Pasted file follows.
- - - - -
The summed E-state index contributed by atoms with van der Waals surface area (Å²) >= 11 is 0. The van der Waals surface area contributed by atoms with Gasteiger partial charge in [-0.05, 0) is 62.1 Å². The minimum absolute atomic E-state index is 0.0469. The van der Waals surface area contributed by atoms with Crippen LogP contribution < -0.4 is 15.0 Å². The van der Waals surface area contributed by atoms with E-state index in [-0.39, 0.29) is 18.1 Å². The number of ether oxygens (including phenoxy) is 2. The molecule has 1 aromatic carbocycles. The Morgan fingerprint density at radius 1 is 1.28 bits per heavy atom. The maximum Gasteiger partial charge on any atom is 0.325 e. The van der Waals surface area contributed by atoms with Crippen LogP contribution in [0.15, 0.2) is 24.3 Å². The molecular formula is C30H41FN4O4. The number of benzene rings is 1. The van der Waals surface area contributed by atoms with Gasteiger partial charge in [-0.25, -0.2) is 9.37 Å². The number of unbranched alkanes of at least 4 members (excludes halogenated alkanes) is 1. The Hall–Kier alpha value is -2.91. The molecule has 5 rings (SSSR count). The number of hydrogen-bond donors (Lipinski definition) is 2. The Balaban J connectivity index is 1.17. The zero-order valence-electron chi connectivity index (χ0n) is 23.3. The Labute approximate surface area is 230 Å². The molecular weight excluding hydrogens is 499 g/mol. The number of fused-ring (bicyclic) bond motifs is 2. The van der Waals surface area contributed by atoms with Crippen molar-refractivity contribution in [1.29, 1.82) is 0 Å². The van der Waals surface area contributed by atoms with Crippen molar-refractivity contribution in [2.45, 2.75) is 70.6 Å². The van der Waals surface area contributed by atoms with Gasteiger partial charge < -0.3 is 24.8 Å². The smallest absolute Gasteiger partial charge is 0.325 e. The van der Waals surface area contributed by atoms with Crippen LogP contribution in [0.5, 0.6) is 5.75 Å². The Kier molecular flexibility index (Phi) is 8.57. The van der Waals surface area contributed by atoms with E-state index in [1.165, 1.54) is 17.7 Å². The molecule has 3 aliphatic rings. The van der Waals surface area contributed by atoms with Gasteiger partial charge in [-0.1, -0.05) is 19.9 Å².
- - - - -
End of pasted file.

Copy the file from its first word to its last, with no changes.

The summed E-state index contributed by atoms with van der Waals surface area (Å²) >= 11 is 0. The van der Waals surface area contributed by atoms with Gasteiger partial charge in [-0.05, 0) is 62.1 Å². The minimum absolute atomic E-state index is 0.0469. The van der Waals surface area contributed by atoms with Crippen LogP contribution < -0.4 is 15.0 Å². The van der Waals surface area contributed by atoms with E-state index in [-0.39, 0.29) is 18.1 Å². The number of ether oxygens (including phenoxy) is 2. The molecule has 1 aromatic carbocycles. The Morgan fingerprint density at radius 1 is 1.28 bits per heavy atom. The maximum Gasteiger partial charge on any atom is 0.325 e. The van der Waals surface area contributed by atoms with Crippen LogP contribution in [0.15, 0.2) is 24.3 Å². The molecular formula is C30H41FN4O4. The number of benzene rings is 1. The van der Waals surface area contributed by atoms with Gasteiger partial charge in [-0.25, -0.2) is 9.37 Å². The number of unbranched alkanes of at least 4 members (excludes halogenated alkanes) is 1. The Hall–Kier alpha value is -2.91. The molecule has 5 rings (SSSR count). The number of hydrogen-bond donors (Lipinski definition) is 2. The Balaban J connectivity index is 1.17. The zero-order valence-electron chi connectivity index (χ0n) is 23.3. The Labute approximate surface area is 230 Å². The molecular weight excluding hydrogens is 499 g/mol. The number of fused-ring (bicyclic) bond motifs is 2. The van der Waals surface area contributed by atoms with Crippen molar-refractivity contribution in [1.29, 1.82) is 0 Å². The van der Waals surface area contributed by atoms with Crippen molar-refractivity contribution in [2.45, 2.75) is 70.6 Å². The van der Waals surface area contributed by atoms with Gasteiger partial charge < -0.3 is 24.8 Å². The smallest absolute Gasteiger partial charge is 0.325 e. The van der Waals surface area contributed by atoms with Crippen LogP contribution in [0.5, 0.6) is 5.75 Å². The Kier molecular flexibility index (Phi) is 8.57. The van der Waals surface area contributed by atoms with E-state index in [1.165, 1.54) is 17.7 Å². The molecule has 3 aliphatic rings. The van der Waals surface area contributed by atoms with Gasteiger partial charge in [-0.1, -0.05) is 19.9 Å².